217 B.R. 228

In re GILMORE, Debtor.

Bankruptcy No. 97-35110.United States Bankruptcy Court, S.D. Ohio, Western Division
January 29, 1998.

West Page 229

Christopher M. Hawk, Dayton, OH, for Debtor.

Michael J. Barren, Porter, Wright, Morris Arthur, Cincinnati, OH, for Creditor Cashland, Inc.

George W. Ledford, Englewood, OH, Chapter 13 Trustee.

DECISION AND ORDER OVERRULING OBJECTIONS TO CONFIRMATION
WILLIAM A. CLARK, Chief Judge.

This court has jurisdiction over this matter pursuant to 28 U.S.C. § 157 and 1334, and the standing General Order of Reference entered in this district. This proceeding is a core proceeding pursuant to 28 U.S.C. § 157(b)(2)(L).

This matter is before the court upon the Objections to Confirmation [Doc. # 8-1] of creditor Cashland, Inc. (“Cashland”). The court conducted a hearing on the objection on December 2, 1997 at 1:30 p.m. At the close of that hearing, the court took the matter under advisement.

FINDINGS OF FACT AND CONCLUSIONS OF LAW
On August 7, 1997, the debtor Denise Gilmore (“Debtor”) borrowed a “payday” loan for $300.00 from Cashland. A “payday” loan refers to Cashland’s practice of making loans based on the borrower’s wages. The payday loan was due in two weeks on August 21, 1997.

At the time the loan was made, the Debtor wrote two checks for $172.50 each to Cashland, both to be held by Cashland to satisfy the debt in the event that the Debtor would not otherwise repay the loan. The amount in excess of the original $300.00 represented the fee for the payday loan. The Debtor had the option of repaying the loan before August 21, 1997, or doing nothing and Cashland would present the checks for payment. Before the loan came due and acting on the advice of counsel, however, the Debtor stopped payment on the two checks.

On September 9, 1997, the Debtor filed a petition for relief under Chapter 13 of the Bankruptcy Code, 11 U.S.C. § 101, et seq. (1994). On October 28, 1997, Cashland filed its Objections to Confirmation, objecting to the Debtor’s proposed plan of reorganization on the basis that the plan was not proposed in good faith and by means forbidden by law.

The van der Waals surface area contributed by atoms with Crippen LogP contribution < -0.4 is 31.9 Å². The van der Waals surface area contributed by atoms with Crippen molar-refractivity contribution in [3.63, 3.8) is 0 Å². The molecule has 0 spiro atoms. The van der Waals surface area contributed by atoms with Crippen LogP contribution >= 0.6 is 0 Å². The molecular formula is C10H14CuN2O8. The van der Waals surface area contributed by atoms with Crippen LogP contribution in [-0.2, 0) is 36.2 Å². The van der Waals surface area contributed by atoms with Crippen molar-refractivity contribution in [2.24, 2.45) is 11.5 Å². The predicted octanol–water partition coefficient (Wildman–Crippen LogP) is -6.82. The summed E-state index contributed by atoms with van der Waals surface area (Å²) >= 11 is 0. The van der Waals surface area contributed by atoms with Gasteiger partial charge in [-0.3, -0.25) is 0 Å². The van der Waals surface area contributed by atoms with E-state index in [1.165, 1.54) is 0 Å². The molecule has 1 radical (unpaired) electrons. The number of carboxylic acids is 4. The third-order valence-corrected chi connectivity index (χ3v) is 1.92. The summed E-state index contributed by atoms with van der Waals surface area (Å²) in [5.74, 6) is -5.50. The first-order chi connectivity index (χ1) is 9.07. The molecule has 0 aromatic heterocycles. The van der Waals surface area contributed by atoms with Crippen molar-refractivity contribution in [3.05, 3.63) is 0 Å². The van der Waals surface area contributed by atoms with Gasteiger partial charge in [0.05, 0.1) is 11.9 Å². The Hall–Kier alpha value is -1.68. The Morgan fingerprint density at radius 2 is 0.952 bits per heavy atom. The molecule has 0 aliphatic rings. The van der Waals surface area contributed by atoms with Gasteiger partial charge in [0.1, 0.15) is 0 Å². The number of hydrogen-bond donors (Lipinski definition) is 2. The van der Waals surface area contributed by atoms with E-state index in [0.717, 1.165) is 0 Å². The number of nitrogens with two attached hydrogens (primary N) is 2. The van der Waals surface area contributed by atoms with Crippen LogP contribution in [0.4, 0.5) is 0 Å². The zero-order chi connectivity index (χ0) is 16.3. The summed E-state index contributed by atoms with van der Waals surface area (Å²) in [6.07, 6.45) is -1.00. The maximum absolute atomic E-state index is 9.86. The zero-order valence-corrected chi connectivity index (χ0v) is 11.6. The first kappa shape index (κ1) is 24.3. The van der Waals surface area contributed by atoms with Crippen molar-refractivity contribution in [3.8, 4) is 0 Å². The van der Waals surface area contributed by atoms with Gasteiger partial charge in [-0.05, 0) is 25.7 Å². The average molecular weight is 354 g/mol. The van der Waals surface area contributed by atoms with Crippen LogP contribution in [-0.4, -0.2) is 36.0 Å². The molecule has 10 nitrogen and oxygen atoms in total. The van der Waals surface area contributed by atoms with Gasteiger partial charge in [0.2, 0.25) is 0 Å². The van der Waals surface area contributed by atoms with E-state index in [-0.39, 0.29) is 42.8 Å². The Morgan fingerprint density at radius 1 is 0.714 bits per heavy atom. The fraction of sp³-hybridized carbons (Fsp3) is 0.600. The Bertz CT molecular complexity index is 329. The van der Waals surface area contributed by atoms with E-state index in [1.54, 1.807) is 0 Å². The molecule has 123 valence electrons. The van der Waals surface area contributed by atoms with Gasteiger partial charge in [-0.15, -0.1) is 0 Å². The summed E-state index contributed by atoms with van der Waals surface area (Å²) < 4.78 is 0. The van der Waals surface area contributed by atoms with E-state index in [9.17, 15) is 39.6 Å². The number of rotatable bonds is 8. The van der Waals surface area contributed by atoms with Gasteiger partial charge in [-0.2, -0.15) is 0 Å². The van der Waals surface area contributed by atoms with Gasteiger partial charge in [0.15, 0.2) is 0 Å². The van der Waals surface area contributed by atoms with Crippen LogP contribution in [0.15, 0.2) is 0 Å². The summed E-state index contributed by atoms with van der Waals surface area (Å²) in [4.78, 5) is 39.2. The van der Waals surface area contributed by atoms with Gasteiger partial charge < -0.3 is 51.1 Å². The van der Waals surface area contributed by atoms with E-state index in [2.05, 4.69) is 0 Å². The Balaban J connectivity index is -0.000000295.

It is Cashland’s allegation that the prepetition conduct of the Debtor in stopping payment on the two payroll advance checks prior to filing for bankruptcy constitutes a lack of good faith under § 1325 of the Bankruptcy Code. Pursuant to § 1325, Chapter 13 plans must be proposed in good faith and not by

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any means forbidden by law. 11 U.S.C. § 1325(a)(3).

In making this objection, Cashland contends that by stopping payment on the checks in question, the Debtor has committed fraud under state law and the Plan should therefore not be confirmed. In addition, Cashland contends that these actions were part of a scheme to defraud creditors by taking the loans, including the loan in question, with the intent of subsequently filing for bankruptcy.

In support of its contentions, Cashland argued at the December 2, 1997 hearing that under. Ohio law, when a check is dishonored upon presentment this transaction carries with it a presumption of fraud. See Ohio Rev. Code § 2913.11 (Anderson 1996). Thus Cashland argues that the state-law presumption of fraud should govern the determination of good faith under § 1325(a)(3).

While it is true that under Ohio law, when a check is issued on an account containing insufficient funds, a rebuttable presumption of fraud does arise, see R.C. § 2913.11(B)(2), no such presumption arises in case of a stopped payment check. See State v. Powers, No. 92 CA 10, 1993 WL 278456, at *4 (Ohio Ct.App. July 27, 1993) (Harsh, J., concurring), appeal dismissed, 69 Ohio St.3d 1428, 631 N.E.2d 639 (Ohio Sup.Ct. May 4, 1994). Even if this were the case, state law can not dictate a result different from federal law, Gilbert v. Palmer Mfg. Supply, Inc. (In re Winkle), 128 B.R. 529, 535 (Bankr.S.D.Ohio 1991) (Clark, J.), and the controlling federal law is that writing a check makes no “false statement” for the purposes of determining fraud. Williams v. United States, 458 U.S. 279, 284, 102 S.Ct. 3088, 3091, 73 L.Ed.2d 767 (1982); Stewart v. East Tenn. Title Ins. Agency, Inc. (In re Union Sec. Mortgage Co.), 25 F.3d 338, 341 (6th Cir. 1994).